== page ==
Amtrak ready to spend - is Jacksonville listening?July 13, 2009 32 comments Print Article
The benefits of Amtrak extend far beyond what the average person thinks. They can be instrumental in not only Jacksonville's fight to implementing commuter rail, but also establishing a corridor service among Florida's major cities. The question is Jacksonville even interested in listening?
An example of an Amtrak Corridor Service - San Clemente Pier, California (Image by marek69 at www.flickr.com)
On May 21st, a national series of passenger rail conferences came to Orlando, to discuss enhancing rail service in Florida. Many civic and transportation leaders (and city executives, including Mayors from cities larger and smaller than Jacksonville) were in attendance. How many delegates from Jacksonville showed up?
Two. Stephen Dare of Metro Jacksonville and Bob Mann, a local train expert who has worked with Metro Jacksonville on many studies and proposals.
Now, the folks in Jacksonville use the excuse that the Reality Check 2060 visioning study was the same day. Yes, this was unfortunate scheduling, however, was not one person from JTA available to represent the organization? Could someone from the First Coast Transportation Planning Organization (TPO) not take a ride down to Orlando? Hell, the program started at NOON! This simply would have required someone from Jacksonville to leave at the incredibly early hour of 9 AM to make it safely in time. In fact, if they had asked Stephen Dare and Bob Mann nicely, I bet the two of them would have even allowed JTA to carpool with them!
At the event, Amtrak came down with a couple suitcases of money, looking to spend on improving passenger rail service in Florida. This is important to Jacksonville for many reasons, including:
1. Amtrak is successful at running commuter rail services in many cities, which can significantly reduce the cost incurred by Jacksonville in starting up a system.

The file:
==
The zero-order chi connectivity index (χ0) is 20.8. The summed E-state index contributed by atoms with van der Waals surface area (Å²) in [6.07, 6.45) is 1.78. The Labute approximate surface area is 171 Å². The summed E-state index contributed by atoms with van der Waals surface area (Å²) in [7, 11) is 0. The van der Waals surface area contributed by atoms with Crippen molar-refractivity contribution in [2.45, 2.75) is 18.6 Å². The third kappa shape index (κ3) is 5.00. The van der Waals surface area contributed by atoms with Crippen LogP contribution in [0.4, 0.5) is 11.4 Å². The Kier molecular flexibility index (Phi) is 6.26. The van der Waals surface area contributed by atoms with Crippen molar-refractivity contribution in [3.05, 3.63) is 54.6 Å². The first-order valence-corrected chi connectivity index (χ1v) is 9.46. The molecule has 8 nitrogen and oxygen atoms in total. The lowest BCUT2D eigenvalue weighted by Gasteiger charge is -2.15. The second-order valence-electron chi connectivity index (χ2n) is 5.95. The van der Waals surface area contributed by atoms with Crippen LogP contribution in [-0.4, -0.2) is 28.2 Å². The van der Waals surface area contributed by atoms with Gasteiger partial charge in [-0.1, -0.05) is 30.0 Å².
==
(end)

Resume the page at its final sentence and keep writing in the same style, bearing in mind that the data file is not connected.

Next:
2. Increasing Amtraks presence in Florida would most likely involve improvements to the existing rail lines (such as overpasses at railroad crossings, additional track construction, etc). This would come from Federal dollars, not local)
3. A potential chance to pass the cost of renovating the Jacksonville Terminal back into a passenger rail station to the Feds.
4. Amtrak already carries liability insurance. You may remember that this was the largest sticking point in the failure to pass the Orland Commuter Rail deal, where the state of Florida would have to carry the liability.
Now, perhaps we want what Amtrak is willing to provide, perhaps we dont. However, there is no harm in listening. But, in order to listen, someone from Jacksonville would need to spend time with these folks, which obviously isnt happening.
So, since Jacksonvilles government isnt willing to step up to the plate, Metro Jacksonville put together a resolution for the Jacksonville City Council to pass supporting restoring passenger rail service on the Florida East Coast Railway (the line paralleling US 1) to several city council members, asking for their support (remember, a resolution is just the City Council taking a position on an issue, not spending any money). The response received back from the council was a bit frustrating. While some were in favor of this, they could not support the resolution, because they were philosophically opposed to the federal stimulus program, which is where Amtrak was getting money from to implement the service.
This is not intended to be a debate over the federal economic stimulus. Some believe it will be a benefit to the country as a whole, some think we will put us in debt for a generation. Whatever the political view may be, the debate on that is immaterial. The money is going to be spent. So, we have a choice: be in debt for 20 years, or be in debt for 20 years, but at least have something to show for it.
Note for elected officials: YOU ARE NOT ELECTED TO SERVE YOUR CONSCIENCE, YOU ARE ELECTED TO DO WHATS BEST FOR THE CITY OF JACKSONVILLE AND ITS RESIDENTS. Please quit the, were going to be above the Obama stimulus, stop turning this into a political issue, and do what is best for Jacksonville and its taxpayers.
If we continue to have this complacent, Mayberry attitude, the rest of Floridas cities will continue to move forward, while we will sit on our rear ends and watch the train literally pass us by.
Article by Steve Congro